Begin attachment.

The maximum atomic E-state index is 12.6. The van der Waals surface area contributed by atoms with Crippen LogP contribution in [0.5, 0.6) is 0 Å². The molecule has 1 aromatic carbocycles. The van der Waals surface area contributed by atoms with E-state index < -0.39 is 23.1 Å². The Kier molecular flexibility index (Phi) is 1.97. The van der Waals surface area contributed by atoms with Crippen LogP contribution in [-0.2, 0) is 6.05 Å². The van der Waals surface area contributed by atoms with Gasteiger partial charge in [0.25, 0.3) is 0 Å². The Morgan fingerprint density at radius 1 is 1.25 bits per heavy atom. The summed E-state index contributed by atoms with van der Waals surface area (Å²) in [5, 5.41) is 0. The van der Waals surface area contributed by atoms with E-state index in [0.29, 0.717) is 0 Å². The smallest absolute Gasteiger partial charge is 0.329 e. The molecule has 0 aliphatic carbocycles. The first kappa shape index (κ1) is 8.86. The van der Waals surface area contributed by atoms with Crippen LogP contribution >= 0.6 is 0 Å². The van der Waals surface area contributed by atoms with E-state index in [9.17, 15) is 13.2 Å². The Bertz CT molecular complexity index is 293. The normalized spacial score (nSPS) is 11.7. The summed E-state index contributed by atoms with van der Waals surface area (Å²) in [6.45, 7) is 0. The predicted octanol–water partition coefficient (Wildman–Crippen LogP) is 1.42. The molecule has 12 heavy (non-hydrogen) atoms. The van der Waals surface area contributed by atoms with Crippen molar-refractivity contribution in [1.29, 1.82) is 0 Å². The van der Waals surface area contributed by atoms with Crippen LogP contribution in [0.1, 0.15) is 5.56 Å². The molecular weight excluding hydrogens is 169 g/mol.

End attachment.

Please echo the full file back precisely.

The maximum atomic E-state index is 12.6. The van der Waals surface area contributed by atoms with Crippen LogP contribution in [0.5, 0.6) is 0 Å². The molecule has 1 aromatic carbocycles. The van der Waals surface area contributed by atoms with E-state index < -0.39 is 23.1 Å². The Kier molecular flexibility index (Phi) is 1.97. The van der Waals surface area contributed by atoms with Crippen LogP contribution in [-0.2, 0) is 6.05 Å². The van der Waals surface area contributed by atoms with Gasteiger partial charge in [0.25, 0.3) is 0 Å². The Morgan fingerprint density at radius 1 is 1.25 bits per heavy atom. The summed E-state index contributed by atoms with van der Waals surface area (Å²) in [5, 5.41) is 0. The van der Waals surface area contributed by atoms with E-state index in [0.29, 0.717) is 0 Å². The smallest absolute Gasteiger partial charge is 0.329 e. The molecule has 0 aliphatic carbocycles. The first kappa shape index (κ1) is 8.86. The van der Waals surface area contributed by atoms with Crippen LogP contribution >= 0.6 is 0 Å². The van der Waals surface area contributed by atoms with E-state index in [9.17, 15) is 13.2 Å². The Bertz CT molecular complexity index is 293. The normalized spacial score (nSPS) is 11.7. The summed E-state index contributed by atoms with van der Waals surface area (Å²) in [6.45, 7) is 0. The predicted octanol–water partition coefficient (Wildman–Crippen LogP) is 1.42. The molecule has 12 heavy (non-hydrogen) atoms. The van der Waals surface area contributed by atoms with Crippen molar-refractivity contribution in [1.29, 1.82) is 0 Å². The van der Waals surface area contributed by atoms with Crippen LogP contribution in [0.1, 0.15) is 5.56 Å². The molecular weight excluding hydrogens is 169 g/mol.